• History of excimer laser refractive surgery with increasing refractive astigmatism and corneal topographic or keratometric astigmatism of 0.5 or more, or a history of decreasing best spectacle corrected visual acuity associated with the presence of topography suggestive of keratoconus or pellucid marginal degeneration or abnormal higher order aberrations (especially coma) on the aberration mapping of the eye.

viii. For patients with corneal transplants:

  • History of corneal transplant for keratoconus with documented increasing refractive astigmatism and corresponding topographic irregularity occurring at least one year after corneal transplantation, not attributable to transplant suture removal and occurring during the most recent two years.

Exclusion Criteria:

i. Patients with excessively thin corneas. (Intraoperative minimal corneal thickness in the swollen state with the epithelium removed must exceed 400 microns)

ii. Keratometric readings greater than 62D

iii. No evidence of keratoconus/keratectasia progression over the prior three years

iv. Age less than 55 years but under

  • 14 years for keratoconus patients
  • 18 years for post-refractive surgery keratectasia and post-transplant patients

    v. Previous ocular condition in the eye(s) to be treated that might, in the investigator's opinion, predispose to complications (such as history herpes simplex keratitis, corneal melt, perforated corneal ulcer, descemetocele, prior corneal damage from chemical injury, herpes zoster keratitis, nystagmus, corneal scarring that significantly impairs vision, pre-existing glaucoma, glaucoma suspect, Goldmann applanation pressure exceeding 23 mm Hg, cataract, history of uveitis, active ocular disease that might lead to infection, corneal endothelial cell count below 1800 cells per square millimeter)

vi. Patients with a systemic condition that, in the investigator's opinion, might predispose to complications (such as Down syndrome, autoimmune disease, pregnancy or nursing at the time of initial treatment, history of alcohol abuse, being immunocompromised, allergy to riboflavin or other study medications)

vii. Patients who are unwilling or unable to comply with the study regimen and doctor's advice

viii. Patients unwilling to discontinue wear of rigid contact lenses in the eye to be operated on for at least one month before baseline examination, and for the first six months post−operatively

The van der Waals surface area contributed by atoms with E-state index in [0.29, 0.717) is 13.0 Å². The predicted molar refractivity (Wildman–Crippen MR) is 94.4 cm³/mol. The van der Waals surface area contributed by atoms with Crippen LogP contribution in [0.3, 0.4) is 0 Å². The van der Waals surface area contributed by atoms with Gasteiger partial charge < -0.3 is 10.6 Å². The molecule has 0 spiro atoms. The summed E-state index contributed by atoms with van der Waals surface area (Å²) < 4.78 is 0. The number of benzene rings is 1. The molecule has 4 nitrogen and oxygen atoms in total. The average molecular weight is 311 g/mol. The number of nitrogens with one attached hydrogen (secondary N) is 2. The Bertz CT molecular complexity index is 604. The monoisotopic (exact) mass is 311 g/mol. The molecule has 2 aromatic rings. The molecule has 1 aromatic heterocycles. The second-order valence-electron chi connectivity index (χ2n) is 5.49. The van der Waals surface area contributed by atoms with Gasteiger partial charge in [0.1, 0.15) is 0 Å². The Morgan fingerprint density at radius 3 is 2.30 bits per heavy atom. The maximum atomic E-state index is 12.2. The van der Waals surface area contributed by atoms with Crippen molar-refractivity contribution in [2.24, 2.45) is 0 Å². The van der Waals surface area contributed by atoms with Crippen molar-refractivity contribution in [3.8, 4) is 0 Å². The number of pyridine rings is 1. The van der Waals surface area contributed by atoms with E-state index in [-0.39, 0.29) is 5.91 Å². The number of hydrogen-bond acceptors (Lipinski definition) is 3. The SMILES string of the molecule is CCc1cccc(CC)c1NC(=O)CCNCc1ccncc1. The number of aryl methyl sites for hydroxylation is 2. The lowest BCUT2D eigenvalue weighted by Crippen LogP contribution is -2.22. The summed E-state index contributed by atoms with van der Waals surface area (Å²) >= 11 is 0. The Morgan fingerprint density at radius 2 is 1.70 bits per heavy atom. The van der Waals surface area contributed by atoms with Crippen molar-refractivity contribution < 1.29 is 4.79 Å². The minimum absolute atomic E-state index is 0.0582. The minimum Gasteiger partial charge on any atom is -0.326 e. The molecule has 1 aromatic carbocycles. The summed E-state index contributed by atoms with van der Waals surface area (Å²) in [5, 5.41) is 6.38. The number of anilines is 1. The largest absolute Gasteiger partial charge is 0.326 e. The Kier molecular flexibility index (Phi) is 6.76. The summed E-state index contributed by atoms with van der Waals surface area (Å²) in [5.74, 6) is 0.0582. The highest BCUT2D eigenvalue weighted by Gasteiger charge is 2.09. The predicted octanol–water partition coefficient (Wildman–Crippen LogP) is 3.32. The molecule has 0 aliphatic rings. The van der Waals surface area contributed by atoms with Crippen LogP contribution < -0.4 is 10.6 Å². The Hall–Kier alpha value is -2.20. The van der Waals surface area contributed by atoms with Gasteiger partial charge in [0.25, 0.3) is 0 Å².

ix. Patient unwilling to discontinue contact lenses prior to baseline exam: one week for soft lenses, two weeks for rigid or soft toric lenses

x. Pregnancy at the time of proposed crosslinking

xi. Known hypersensitivity to riboflavin

xii. Central corneal endothelial cell count below 1400 cells per square millimeter.

xiii. Presence of significant central corneal stromal scar

xiv. History of delayed wound healing

xv. Immunocompromised patient

xvi. History of connective tissue disease (such as systemic lupus erythematosus, rheumatoid arthritis)

xvii. History of glaucoma, a Goldmann applanation pressure measured in keratoconus evaluation of above 24, or glaucoma suspect, xviii. Significant existing cataract

xix. Macular degeneration or confluent drusen of Bruchs membrane

xx. Evidence of past or present herpes simplex of the cornea

  Contacts and Locations
Please refer to this study by its ClinicalTrials.gov identifier: NCT01325298

Contacts
Contact: Charisse Haas 815-363-2020 chaas@mhsjvl.org
Contact: Mark A Gurgos, COT 815-363-2020 mgurgos@mhsjvl.org

Locations
United States, Illinois
Mercy Center for Corrective Eye Surgery Recruiting
McHenry, Illinois, United States, 60050
Contact: Mark Gurgos, COT    815-363-2020    mgurgos@mhsjvl.org   
Contact: Robert L Epstein, MD    815-363-2020    rlepstein@aol.com   
Principal Investigator: Robert L Epstein, MD         
Sponsors and Collaborators
Mercy Center for Corrective Eye Surgery
Investigators
Principal Investigator: Robert L Epstein, MD Mercy Center for Corrective Eye Surgery
  More Information

Additional Information:
Publications:
Responsible Party: Robert L. Epstein, MD, Mercy Center for Corrective Eye Surgery
ClinicalTrials.gov Identifier: NCT01325298     History of Changes
Other Study ID Numbers: IND 109752
Study First Received: March 28, 2011
Last Updated: March 28, 2011
Health Authority: United States: Food and Drug Administration

Keywords provided by Mercy Center for Corrective Eye Surgery:
Keratoconus
Ectasia
cross linking
collagen cross linking
corneal crosslinking
corneal diseases
eye diseases

Additional relevant MeSH terms:
Dilatation, Pathologic
Keratoconus
Corneal Diseases
Pathological Conditions, Anatomical
Eye Diseases
Riboflavin
Photosensitizing Agents
Radiation-Sensitizing Agents
Physiological Effects of Drugs
Pharmacologic Actions
Dermatologic Agents
Therapeutic Uses
Vitamin B Complex
Vitamins
Micronutrients
Growth Substances

ClinicalTrials.gov processed this record on April 16, 2014